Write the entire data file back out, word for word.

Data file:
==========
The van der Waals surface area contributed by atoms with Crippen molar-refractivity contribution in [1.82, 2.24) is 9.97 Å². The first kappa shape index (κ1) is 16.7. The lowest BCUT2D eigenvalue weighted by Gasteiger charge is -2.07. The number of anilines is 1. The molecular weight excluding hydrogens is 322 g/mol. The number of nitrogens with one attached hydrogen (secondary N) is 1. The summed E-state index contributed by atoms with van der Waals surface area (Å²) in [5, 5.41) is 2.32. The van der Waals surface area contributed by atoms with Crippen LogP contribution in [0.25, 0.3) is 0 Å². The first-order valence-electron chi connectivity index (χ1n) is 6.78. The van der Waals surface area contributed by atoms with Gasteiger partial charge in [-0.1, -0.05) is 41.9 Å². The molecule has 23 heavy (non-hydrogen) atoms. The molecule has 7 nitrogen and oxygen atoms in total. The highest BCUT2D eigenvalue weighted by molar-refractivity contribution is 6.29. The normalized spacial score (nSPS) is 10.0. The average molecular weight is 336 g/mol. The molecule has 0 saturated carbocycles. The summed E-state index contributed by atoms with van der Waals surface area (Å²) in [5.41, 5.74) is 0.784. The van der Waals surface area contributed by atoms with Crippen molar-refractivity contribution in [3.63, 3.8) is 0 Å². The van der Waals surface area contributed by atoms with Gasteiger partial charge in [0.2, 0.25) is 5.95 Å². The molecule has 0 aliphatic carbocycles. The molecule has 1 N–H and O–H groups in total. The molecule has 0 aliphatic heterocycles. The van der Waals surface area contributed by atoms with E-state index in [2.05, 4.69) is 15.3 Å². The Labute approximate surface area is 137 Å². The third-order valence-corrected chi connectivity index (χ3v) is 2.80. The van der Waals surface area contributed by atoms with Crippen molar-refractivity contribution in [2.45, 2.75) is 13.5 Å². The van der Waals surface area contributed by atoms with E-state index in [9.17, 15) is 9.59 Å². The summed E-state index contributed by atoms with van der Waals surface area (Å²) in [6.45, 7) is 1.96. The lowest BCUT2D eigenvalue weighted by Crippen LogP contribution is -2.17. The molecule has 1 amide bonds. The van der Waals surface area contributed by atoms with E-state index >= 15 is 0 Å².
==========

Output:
The van der Waals surface area contributed by atoms with Crippen molar-refractivity contribution in [1.82, 2.24) is 9.97 Å². The first kappa shape index (κ1) is 16.7. The lowest BCUT2D eigenvalue weighted by Gasteiger charge is -2.07. The number of anilines is 1. The molecular weight excluding hydrogens is 322 g/mol. The number of nitrogens with one attached hydrogen (secondary N) is 1. The summed E-state index contributed by atoms with van der Waals surface area (Å²) in [5, 5.41) is 2.32. The van der Waals surface area contributed by atoms with Crippen LogP contribution in [0.25, 0.3) is 0 Å². The first-order valence-electron chi connectivity index (χ1n) is 6.78. The van der Waals surface area contributed by atoms with Gasteiger partial charge in [-0.1, -0.05) is 41.9 Å². The molecule has 23 heavy (non-hydrogen) atoms. The molecule has 7 nitrogen and oxygen atoms in total. The highest BCUT2D eigenvalue weighted by molar-refractivity contribution is 6.29. The normalized spacial score (nSPS) is 10.0. The average molecular weight is 336 g/mol. The molecule has 0 saturated carbocycles. The summed E-state index contributed by atoms with van der Waals surface area (Å²) in [5.41, 5.74) is 0.784. The van der Waals surface area contributed by atoms with Crippen molar-refractivity contribution in [3.63, 3.8) is 0 Å². The van der Waals surface area contributed by atoms with Gasteiger partial charge in [0.2, 0.25) is 5.95 Å². The molecule has 0 aliphatic carbocycles. The molecule has 1 N–H and O–H groups in total. The molecule has 0 aliphatic heterocycles. The van der Waals surface area contributed by atoms with E-state index in [2.05, 4.69) is 15.3 Å². The Labute approximate surface area is 137 Å². The third-order valence-corrected chi connectivity index (χ3v) is 2.80. The van der Waals surface area contributed by atoms with Crippen molar-refractivity contribution in [2.45, 2.75) is 13.5 Å². The van der Waals surface area contributed by atoms with E-state index in [9.17, 15) is 9.59 Å². The summed E-state index contributed by atoms with van der Waals surface area (Å²) in [6.45, 7) is 1.96. The lowest BCUT2D eigenvalue weighted by Crippen LogP contribution is -2.17. The molecule has 1 amide bonds. The van der Waals surface area contributed by atoms with E-state index >= 15 is 0 Å².